There are many modern bioethical issues. They are typically polarized by ideologically charged perspectives, emotional stories from many angles, and academic debate. Here are four of the most controversial.



Infamous for its association with the Nazi regime, the politically skewed eugenic campaign was used to justify the death camps for the Jews in particular, other political and religious fugitives, homosexuals, and the physically and mentally handicapped. Modern eugenic considerations are very adamant that they do not advocate for any more purging, targeting pre-birth options instead. But is it just the same thing?
The reason this issue persists in ethical debate, is because of our increasing understanding of scientific implications. First, with the advent of pedigrees, families were able to see probabilities of genetic disorders being passed on. Mothers with cystic fibrosis or fatal familial insomnia could decide to forgo biological motherhood. Finally, modern increases in birth options and techniques (such as cesarean, artificial insemination, and gamete selection), it has become a pressing issue. To what extent families have a right to choose the characteristics of their children. Could parents choose their children to have more athletic genes, or to have genes that are associated with musical genius? Would the children even be considered theirs anymore? Would such options be accessible only to the rich? Or in socialist states, should the government have the final say?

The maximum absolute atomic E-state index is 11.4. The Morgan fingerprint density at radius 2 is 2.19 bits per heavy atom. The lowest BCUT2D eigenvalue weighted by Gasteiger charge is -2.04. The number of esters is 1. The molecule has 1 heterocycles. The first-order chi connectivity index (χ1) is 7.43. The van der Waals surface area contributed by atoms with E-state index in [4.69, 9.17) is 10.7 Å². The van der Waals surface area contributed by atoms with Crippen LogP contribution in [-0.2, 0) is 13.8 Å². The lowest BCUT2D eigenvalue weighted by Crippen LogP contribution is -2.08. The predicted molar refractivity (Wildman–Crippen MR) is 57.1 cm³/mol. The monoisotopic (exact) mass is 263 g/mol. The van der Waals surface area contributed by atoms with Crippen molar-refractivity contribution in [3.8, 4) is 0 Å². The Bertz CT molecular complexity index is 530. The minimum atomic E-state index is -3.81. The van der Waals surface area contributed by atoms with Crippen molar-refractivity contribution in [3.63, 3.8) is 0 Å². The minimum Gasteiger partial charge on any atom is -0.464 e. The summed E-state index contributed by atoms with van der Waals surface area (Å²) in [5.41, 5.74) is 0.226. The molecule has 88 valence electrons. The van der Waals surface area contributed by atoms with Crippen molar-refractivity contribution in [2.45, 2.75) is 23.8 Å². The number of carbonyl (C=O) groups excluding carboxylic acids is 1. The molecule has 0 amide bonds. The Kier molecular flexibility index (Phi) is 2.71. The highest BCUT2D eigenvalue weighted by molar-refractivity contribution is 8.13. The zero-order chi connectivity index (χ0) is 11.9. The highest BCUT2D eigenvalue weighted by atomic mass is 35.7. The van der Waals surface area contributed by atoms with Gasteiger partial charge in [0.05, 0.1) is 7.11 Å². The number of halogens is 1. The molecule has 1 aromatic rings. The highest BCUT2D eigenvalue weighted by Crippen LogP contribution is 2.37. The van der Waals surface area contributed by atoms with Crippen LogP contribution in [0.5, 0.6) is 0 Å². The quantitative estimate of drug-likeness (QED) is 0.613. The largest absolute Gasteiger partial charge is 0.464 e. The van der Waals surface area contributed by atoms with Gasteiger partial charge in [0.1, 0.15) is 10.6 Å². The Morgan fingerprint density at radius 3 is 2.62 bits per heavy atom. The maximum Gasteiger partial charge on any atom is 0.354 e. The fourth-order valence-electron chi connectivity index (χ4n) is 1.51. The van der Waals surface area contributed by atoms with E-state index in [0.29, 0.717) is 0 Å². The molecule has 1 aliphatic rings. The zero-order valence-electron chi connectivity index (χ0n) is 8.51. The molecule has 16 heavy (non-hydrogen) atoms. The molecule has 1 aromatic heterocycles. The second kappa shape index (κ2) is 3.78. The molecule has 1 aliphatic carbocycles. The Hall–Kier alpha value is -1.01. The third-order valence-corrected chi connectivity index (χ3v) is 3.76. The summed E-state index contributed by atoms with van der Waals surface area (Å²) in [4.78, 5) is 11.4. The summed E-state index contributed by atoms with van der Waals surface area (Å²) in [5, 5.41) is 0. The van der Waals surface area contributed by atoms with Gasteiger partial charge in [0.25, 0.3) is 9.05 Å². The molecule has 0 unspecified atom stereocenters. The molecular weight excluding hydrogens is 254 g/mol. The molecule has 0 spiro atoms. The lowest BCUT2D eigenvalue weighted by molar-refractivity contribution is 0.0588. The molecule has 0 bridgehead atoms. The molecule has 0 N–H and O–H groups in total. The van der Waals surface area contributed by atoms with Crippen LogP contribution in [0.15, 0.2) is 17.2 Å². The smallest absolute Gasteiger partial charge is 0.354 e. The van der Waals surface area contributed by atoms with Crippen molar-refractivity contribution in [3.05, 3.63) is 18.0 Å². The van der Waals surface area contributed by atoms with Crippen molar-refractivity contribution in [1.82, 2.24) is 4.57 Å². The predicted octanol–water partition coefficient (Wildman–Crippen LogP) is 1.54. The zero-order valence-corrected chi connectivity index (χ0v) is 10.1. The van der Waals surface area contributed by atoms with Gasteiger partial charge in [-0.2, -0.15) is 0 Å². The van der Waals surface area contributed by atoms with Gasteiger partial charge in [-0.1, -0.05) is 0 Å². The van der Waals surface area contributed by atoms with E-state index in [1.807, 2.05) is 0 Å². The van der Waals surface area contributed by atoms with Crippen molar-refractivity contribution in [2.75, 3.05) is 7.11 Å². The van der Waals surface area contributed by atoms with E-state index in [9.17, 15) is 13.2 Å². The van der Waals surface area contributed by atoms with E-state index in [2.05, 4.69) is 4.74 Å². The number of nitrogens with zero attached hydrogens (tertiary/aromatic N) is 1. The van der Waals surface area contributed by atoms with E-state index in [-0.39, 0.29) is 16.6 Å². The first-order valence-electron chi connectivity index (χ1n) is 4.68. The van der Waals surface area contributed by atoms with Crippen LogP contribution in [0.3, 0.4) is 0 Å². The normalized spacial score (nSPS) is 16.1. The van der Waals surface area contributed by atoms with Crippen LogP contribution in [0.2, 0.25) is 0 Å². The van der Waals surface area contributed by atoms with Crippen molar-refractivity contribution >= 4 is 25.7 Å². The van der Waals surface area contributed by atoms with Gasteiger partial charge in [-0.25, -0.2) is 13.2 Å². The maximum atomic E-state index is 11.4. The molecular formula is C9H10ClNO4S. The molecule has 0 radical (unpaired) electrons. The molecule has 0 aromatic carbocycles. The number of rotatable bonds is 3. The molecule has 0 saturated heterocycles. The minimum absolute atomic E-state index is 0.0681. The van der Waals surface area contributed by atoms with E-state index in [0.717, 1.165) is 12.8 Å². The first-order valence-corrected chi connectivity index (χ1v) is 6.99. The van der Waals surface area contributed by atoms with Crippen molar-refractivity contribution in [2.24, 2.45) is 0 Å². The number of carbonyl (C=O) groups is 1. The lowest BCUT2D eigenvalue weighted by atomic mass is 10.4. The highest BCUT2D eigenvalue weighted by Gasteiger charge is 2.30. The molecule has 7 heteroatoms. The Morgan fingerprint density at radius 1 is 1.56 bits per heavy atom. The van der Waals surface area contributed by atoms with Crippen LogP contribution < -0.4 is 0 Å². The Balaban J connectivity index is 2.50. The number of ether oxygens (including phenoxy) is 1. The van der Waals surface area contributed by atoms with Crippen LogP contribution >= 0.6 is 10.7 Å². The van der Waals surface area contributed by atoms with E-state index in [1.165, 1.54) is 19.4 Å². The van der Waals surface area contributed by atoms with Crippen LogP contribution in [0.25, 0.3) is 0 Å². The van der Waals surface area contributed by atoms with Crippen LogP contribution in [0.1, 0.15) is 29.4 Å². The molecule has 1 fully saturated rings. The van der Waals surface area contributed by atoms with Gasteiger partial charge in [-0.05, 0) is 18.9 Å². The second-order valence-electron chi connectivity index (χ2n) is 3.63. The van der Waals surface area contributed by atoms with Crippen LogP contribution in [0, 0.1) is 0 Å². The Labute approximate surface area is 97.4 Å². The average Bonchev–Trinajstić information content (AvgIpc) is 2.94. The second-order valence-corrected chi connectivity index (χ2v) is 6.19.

Beyond the science fiction consideration, the pro-eugenicists emphasize the genetic disorders which plague family lines; and in that sense eugenics can be a difficult campaign to ethically circumvent. Once we have the technology to prevent the suffering of disorders, isn’t it the moral option?


The Catholic Church is not alone in officially rejecting both abortion and contraception. In response, many scientists, liberals, and humanitarians have been pushing for increased women’s rights, and wider acceptance of both practices. Specifically, much attention in America is given to African countries, whose birth rates are enormous and life expectancy is short (and brutal).

Most of these nations are studded with independent tribal groups, but even the cities have a rampant HIV and AIDS pandemic. Culturally, very few people in Africa believe that HIV is a real disease. This prejudice is an enormous obstacle to foreign aid, even more than the government corruption which siphons off the money from non-profits. Women have no rights in most of their cultures, often times raped as spoils of war, a prize for gangs, a source of income for families, or because its the only way they can make money to sustain themselves.

The myriad of religions and politics involved make it difficult to create solutions, and make us wonder if we are being too ethnocentric to begin with. Are we being condescending in our plight to help? Even if they swapped their culture for ours, in reality they would be merely trading their social problems for ours.

At home, the issues of contraception and abortion are also taboo, and we have nearly as much ignorance and opposition to introducing sexual education to our schools. The liberal message is supported by many case studies: that the education and empowerment of young women is one of the most significant factors in social change. If they can achieve that much in America or in Africa, I think it would be a self-fulfilling prophecy.


Homosex Surrogacy

Should homosexual couples be able to adopt? Homosex surrogacy is a hazy moral dilemma even without any preconceived religious or political opinion. The question does not merely become a question on the legal rights of homosexual couples, but it becomes a concern as to what mental health effects it may have on children.